AB Mauri Fleischmann’s Yeast Plant Is Expanding

By Ted Evanoff – Memphis Commercial Appeal – Monday, April 6, 2020

Fleischmann’s made enough yeast last year to supply a loaf of bread daily for the next 15 years for every man, woman and child living in Memphis. Now, yeast output is rising. Americans want bread as they shelter in place.

Janice Williams is hiring people these days.

Sure, the economy is slowing, layoffs rising.

Lots of folks must shelter in place in our coronavirus besotted time, maybe step outside for a quick grocery store run. But guess what? People love bread.

And that means molasses by the ton still rolls up in train tanker cars on one side of this Memphis factory. Five days later, after a little chemistry magic, out of the vats comes more of a yellowish looking cream than you might ever imagine existed on earth. It’s called yeast. Bakers have to have it.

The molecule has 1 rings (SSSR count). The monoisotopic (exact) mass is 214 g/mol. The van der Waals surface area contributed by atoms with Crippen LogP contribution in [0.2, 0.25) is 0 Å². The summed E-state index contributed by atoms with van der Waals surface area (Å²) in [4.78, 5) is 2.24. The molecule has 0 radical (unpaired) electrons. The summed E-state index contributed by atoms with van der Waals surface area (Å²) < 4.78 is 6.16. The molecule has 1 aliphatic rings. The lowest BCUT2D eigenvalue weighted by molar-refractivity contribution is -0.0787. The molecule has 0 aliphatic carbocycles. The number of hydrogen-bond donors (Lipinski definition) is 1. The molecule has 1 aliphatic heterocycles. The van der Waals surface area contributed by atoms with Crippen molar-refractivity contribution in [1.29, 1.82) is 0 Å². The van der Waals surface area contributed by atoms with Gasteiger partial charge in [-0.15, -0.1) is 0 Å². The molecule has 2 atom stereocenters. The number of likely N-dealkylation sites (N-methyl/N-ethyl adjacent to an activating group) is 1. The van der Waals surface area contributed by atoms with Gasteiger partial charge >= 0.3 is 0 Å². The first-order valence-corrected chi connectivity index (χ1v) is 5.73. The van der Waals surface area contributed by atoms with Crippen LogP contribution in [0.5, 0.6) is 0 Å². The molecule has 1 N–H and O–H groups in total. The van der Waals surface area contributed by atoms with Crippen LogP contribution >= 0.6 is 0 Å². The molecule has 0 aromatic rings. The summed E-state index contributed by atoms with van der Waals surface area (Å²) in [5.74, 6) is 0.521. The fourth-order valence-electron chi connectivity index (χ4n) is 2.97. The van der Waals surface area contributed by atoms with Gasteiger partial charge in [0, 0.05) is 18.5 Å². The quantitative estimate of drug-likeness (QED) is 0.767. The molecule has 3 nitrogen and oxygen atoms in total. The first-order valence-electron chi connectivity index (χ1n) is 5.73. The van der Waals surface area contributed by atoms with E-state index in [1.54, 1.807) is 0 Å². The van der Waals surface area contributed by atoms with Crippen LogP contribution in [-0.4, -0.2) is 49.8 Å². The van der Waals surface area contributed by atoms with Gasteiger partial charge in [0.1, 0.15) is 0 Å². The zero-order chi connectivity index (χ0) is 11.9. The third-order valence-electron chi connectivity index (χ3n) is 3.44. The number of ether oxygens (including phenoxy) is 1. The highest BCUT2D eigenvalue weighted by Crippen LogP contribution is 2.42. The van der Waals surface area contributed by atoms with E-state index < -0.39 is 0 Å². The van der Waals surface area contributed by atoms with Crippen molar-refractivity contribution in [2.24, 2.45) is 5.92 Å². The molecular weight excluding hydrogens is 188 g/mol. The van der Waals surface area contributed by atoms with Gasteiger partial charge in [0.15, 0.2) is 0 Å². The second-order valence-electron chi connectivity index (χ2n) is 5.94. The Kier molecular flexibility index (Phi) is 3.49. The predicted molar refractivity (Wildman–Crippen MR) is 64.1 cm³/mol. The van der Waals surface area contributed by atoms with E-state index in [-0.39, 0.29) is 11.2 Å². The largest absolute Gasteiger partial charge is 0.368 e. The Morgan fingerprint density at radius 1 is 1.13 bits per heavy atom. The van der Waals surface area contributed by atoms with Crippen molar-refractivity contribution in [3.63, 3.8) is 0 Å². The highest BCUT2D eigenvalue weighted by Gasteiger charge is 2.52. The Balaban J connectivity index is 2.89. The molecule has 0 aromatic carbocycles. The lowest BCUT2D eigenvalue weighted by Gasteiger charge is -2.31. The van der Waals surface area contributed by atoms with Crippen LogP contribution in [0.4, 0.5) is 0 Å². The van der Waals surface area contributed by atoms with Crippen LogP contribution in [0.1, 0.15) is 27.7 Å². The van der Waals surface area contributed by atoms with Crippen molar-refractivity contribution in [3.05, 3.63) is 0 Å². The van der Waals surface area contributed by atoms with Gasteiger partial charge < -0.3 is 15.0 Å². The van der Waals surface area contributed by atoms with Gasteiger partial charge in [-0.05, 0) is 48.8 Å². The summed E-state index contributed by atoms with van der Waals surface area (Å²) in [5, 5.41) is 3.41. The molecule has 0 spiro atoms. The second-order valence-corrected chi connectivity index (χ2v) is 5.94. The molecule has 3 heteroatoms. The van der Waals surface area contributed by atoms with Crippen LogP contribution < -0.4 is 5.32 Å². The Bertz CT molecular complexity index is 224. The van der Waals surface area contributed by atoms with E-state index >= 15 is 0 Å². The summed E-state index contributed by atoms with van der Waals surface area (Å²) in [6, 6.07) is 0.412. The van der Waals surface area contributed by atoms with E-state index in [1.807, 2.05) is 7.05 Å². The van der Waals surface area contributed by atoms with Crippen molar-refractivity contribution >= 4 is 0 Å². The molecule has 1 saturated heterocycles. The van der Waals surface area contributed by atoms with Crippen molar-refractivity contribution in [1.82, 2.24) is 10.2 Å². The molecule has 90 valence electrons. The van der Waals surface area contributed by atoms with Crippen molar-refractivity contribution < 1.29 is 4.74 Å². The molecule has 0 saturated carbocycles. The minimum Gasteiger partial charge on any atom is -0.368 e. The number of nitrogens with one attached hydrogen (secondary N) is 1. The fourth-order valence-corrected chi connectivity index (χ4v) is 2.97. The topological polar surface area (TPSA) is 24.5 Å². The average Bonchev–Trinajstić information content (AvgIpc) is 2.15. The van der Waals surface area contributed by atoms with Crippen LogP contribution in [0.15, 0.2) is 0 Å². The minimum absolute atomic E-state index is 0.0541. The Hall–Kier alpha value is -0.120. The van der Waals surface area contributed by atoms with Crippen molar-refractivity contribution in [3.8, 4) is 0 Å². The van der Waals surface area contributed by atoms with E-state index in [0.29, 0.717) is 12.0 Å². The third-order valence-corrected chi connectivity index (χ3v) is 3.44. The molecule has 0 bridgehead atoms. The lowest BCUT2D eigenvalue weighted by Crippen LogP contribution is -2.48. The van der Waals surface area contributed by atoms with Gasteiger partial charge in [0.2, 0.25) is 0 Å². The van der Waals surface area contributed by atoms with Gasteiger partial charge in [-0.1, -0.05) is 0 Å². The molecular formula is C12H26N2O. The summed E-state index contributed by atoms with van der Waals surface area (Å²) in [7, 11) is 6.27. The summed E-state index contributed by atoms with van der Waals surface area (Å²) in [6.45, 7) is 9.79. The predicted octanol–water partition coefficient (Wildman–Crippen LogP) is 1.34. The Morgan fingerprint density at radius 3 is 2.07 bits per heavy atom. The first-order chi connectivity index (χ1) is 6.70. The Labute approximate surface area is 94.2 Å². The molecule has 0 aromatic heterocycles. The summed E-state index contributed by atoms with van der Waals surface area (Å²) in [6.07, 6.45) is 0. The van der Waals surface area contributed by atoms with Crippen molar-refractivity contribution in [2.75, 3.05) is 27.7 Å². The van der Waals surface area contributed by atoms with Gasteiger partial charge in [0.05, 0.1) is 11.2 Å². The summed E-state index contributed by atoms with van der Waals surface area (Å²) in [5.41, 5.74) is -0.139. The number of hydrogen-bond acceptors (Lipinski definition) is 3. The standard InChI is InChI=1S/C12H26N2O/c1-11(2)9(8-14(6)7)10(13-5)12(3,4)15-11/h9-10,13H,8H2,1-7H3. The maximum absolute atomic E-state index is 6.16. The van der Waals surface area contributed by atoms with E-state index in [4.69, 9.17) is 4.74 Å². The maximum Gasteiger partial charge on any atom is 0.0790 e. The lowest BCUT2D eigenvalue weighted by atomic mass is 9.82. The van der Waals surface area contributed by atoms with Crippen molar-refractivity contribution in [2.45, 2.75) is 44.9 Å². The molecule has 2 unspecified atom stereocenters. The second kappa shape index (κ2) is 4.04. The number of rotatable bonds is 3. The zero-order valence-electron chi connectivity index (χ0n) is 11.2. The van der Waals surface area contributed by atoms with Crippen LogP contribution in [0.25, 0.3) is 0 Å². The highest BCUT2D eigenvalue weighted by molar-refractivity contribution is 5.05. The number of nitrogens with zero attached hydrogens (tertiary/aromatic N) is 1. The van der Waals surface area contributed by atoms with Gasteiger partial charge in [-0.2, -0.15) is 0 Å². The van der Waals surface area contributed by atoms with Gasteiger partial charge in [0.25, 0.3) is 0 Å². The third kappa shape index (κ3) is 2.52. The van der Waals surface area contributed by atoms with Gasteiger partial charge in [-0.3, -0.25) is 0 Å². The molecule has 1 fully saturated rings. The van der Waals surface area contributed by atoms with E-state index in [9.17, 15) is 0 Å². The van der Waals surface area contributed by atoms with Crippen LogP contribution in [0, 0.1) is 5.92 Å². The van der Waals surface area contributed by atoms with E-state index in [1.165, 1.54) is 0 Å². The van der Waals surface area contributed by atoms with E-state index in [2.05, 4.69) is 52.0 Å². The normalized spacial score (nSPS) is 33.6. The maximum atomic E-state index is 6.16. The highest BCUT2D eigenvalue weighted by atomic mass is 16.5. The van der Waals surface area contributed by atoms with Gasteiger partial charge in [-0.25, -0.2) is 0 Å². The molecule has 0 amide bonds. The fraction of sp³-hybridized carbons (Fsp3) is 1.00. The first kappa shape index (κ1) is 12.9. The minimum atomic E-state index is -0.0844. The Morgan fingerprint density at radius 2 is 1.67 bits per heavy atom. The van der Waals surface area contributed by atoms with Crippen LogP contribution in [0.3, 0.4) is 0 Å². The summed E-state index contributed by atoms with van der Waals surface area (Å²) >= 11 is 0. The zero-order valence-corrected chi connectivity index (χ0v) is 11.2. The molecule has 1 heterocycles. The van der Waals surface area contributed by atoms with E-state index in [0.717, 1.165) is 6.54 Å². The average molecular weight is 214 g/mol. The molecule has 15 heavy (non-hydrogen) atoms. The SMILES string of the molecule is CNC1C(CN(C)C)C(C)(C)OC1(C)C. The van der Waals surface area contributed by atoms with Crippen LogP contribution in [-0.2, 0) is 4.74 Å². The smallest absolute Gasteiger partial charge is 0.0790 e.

Enough flowed out of the Fleischmann’s Yeast plant last year to make a loaf of bread daily, every day of the week, week in and week out for the next 15 years for every man, woman and child living in Memphis.

That’s a lot of bread — about 3.5 billion loaves.

Even though most restaurants have closed for the duration and Americans eat at home more often now, one of the things they are putting more of on the table, or in the freezer, is bread.
So commercial bakers need more yeast. And Williams, operations manager at the 53-employee Fleischmann’s plant at 2743 Riverport Road, needs more workers.

”“We’ve seen a 10% to 20% increase in demand in just the last couple of weeks,” Williams said of yeast orders.

Currently she plans to hire seven skilled workers comfortable in an automated factory and capable at tasks such as industrial maintenance.

The plant, built in 1990 and still owned by St. Louis-based AB Mauri North America, had been leanly staffed. With orders rising, Williams said, she plans to continue running the factory on three shifts around the clock and wants a fuller crew to be able to provide vacation and leave time for employees.

Yeast looks the color of pancake mix as the cells multiply in vast tanks. After four days of growth, and a fifth day for quality checks, the yeast is shipped in 24-ton tanker loads. Destinations include the commercial ovens throughout the country operated by major bakers including Bimbo, Flowers and Kroger.